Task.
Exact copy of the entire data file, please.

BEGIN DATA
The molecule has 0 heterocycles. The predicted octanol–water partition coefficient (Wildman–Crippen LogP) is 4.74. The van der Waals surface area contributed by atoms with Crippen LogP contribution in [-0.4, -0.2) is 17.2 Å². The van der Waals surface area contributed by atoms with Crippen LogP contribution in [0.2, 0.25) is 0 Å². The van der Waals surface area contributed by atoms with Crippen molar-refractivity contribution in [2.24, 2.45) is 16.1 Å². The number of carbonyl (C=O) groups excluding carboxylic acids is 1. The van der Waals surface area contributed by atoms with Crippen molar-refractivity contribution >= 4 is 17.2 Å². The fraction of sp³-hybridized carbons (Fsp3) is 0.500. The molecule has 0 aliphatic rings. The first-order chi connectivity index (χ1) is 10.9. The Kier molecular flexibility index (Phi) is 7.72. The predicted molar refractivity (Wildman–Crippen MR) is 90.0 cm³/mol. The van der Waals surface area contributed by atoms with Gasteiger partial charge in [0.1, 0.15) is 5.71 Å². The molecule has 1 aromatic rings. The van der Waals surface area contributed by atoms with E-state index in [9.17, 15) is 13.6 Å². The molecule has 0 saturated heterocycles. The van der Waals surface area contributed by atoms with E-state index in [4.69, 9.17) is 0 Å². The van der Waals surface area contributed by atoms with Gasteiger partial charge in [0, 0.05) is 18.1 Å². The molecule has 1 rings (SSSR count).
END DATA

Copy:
The molecule has 0 heterocycles. The predicted octanol–water partition coefficient (Wildman–Crippen LogP) is 4.74. The van der Waals surface area contributed by atoms with Crippen LogP contribution in [-0.4, -0.2) is 17.2 Å². The van der Waals surface area contributed by atoms with Crippen LogP contribution in [0.2, 0.25) is 0 Å². The van der Waals surface area contributed by atoms with Crippen molar-refractivity contribution in [2.24, 2.45) is 16.1 Å². The number of carbonyl (C=O) groups excluding carboxylic acids is 1. The van der Waals surface area contributed by atoms with Crippen molar-refractivity contribution >= 4 is 17.2 Å². The fraction of sp³-hybridized carbons (Fsp3) is 0.500. The molecule has 0 aliphatic rings. The first-order chi connectivity index (χ1) is 10.9. The Kier molecular flexibility index (Phi) is 7.72. The predicted molar refractivity (Wildman–Crippen MR) is 90.0 cm³/mol. The van der Waals surface area contributed by atoms with Gasteiger partial charge in [0.1, 0.15) is 5.71 Å². The molecule has 1 aromatic rings. The van der Waals surface area contributed by atoms with E-state index in [9.17, 15) is 13.6 Å². The molecule has 0 saturated heterocycles. The van der Waals surface area contributed by atoms with E-state index in [4.69, 9.17) is 0 Å². The van der Waals surface area contributed by atoms with Gasteiger partial charge in [0, 0.05) is 18.1 Å². The molecule has 1 rings (SSSR count).